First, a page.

Next week I’ll probably post the Media and Communication presentation-documentation (sounds like modern poetry). Unfortunately for my English-speaking readers it’s going to be exclusively in German (sorry ^^”) Prepare for three huge entries in the loyal2art.DE domain!

That’s it for now…I’ll be getting back to work now ò_ó

Go Typomon!

Time for fun typography homework!

This time we were supposed to create 15 different monsters/animals by using typographical characters only. There were different approaches to deal with this task:

  • minimalism: the less characters used to depict an existing animal everyone still recognizes the better
  • create one huge, extremely complicated creature
  • concentrate on one font
  • and my choice: ANARCHY!

Well, I did have a plan (so it’s a systematical anarchy ;)). I picked an interesting font and just started trying out and analyzing the font’s characteristics.

Here is my fine assortment of Typomons!

This exercise is supposed to make you see more than just boring letters and teach you to make a more illustrative use of typography. And it’s supposed to make fun I guess 😀


Our next homework in typography is called “Word-Images” (Wortbilder). We were supposed to create 11 different images (or animations) made out of the word to be depicted. All images had to be in the same format and only sans serif fonts were allowed.

Here is my contribution (hope you get the idea):


here the words in english from top-to-bottom and left-to-right: to avoid, narrow, lust (sexually), pointed, battle, hunger, fear, pacemaker, error, mirror, dead

Unfortunately some of the word-images weren’t as obvious to others as expected…  But I wanted to have fun and try different things, so I guess it’s all right 😉

Typography – Back to the Basics

Over the past centuries thousands of new fonts have been designed. Some emerged out of new means of production others had the purpose to please certain aesthetical or cultural needs. All fonts are organized under the DIN standard 16518 although it has to be mentioned that this classification isn’t very accurate (example: Group Nr. 6 refers to the sans serif fonts which form about 80% of all fonts, hence this group is very imprecise and ought to have more subdivisions) . Unfortunately currently there is no official replacement.

Every font has its own distinctive features, sometimes very obvious ones and sometimes on a rather subtle scale. The best way to memorize some of the basic differences is to actually write some of the key-letters down (with a pen, not digitally). In typography class we were given four pages, each with a different font example, which we had to copy. The fonts were:

  • Garamond (key-letters a, P)
  • Times New Roman (key-letters a,b,g,A,G)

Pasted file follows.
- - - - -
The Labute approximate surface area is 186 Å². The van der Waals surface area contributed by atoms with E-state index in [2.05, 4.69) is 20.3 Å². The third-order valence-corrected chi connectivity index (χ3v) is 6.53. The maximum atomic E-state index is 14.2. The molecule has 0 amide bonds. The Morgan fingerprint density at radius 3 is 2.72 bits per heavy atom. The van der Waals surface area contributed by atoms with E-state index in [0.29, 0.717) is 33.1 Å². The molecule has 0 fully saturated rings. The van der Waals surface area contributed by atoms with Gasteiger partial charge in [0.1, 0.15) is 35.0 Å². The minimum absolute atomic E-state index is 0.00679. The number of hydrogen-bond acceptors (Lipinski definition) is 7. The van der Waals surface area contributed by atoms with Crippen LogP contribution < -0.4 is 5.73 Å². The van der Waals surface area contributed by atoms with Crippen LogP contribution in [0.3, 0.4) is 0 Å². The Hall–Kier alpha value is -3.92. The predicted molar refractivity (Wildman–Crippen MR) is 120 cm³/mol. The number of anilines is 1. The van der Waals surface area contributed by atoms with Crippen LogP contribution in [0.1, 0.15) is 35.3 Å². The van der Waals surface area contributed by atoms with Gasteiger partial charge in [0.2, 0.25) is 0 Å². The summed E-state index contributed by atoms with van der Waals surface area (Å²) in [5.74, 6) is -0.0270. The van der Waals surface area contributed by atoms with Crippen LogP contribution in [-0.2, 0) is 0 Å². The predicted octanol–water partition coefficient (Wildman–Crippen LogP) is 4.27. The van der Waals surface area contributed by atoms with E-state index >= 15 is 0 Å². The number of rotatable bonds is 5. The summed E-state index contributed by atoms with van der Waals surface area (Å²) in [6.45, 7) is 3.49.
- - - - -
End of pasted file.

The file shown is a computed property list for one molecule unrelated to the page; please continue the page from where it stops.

• Bodoni BE (key-letters e,g,o,R,k)
  • Clarendon (key-letters a,g,t,R,G)

Additionally a short historical background was included to every font (which really helps you memorize the features better). If you want to try it out too you can open any program that can process words in different fonts like Word/OpenOffice/InDesign etc. and type the key-letters. Then you just get your pen and a piece of paper and start copying. Nevertheless it’s a good idea to print out the letters really big and organized in line-grids like this:


example font Clarendon

Bitmap Font Design Homework

In Typography we were assigned to create our own bitmap font from real life objects.

If you’re not sure what bitmap fonts are here’s a short explanation:

Bitmap (also known as raster graphics image) is a term used when referring to computer graphics and it describes a data structure compound of a rectangular grid of pixels. Every single pixel has exactly one color-value assigned to it. Bitmap-based formats (like BMP, GIF, JPEG/JFIF, PNG und TIFF) are best suited for displaying complex images like photos, which cannot be processed as detailed with vector graphics.

So basically, our real-life bitmap font needed a raster and objects to fill in the space describing the character. Some students used burgers, playing cards, candles, bottle caps or Lego. Everyone was really creative 🙂

My idea came to my mind really quickly and spontaneously: LOTTERY!

bitmap font homework

part one

bitmap font homework

part two

I have to confess, I didn’t fill in the crosses in every single box…Actually I just scanned one lottery ticket and 5 different crosses, saved and scaled each cross on a single layer and copied as many crosses as needed on a cropped box. This way I could try out different combinations and spare some lottery tickets (not that I would ever win anything) 🙂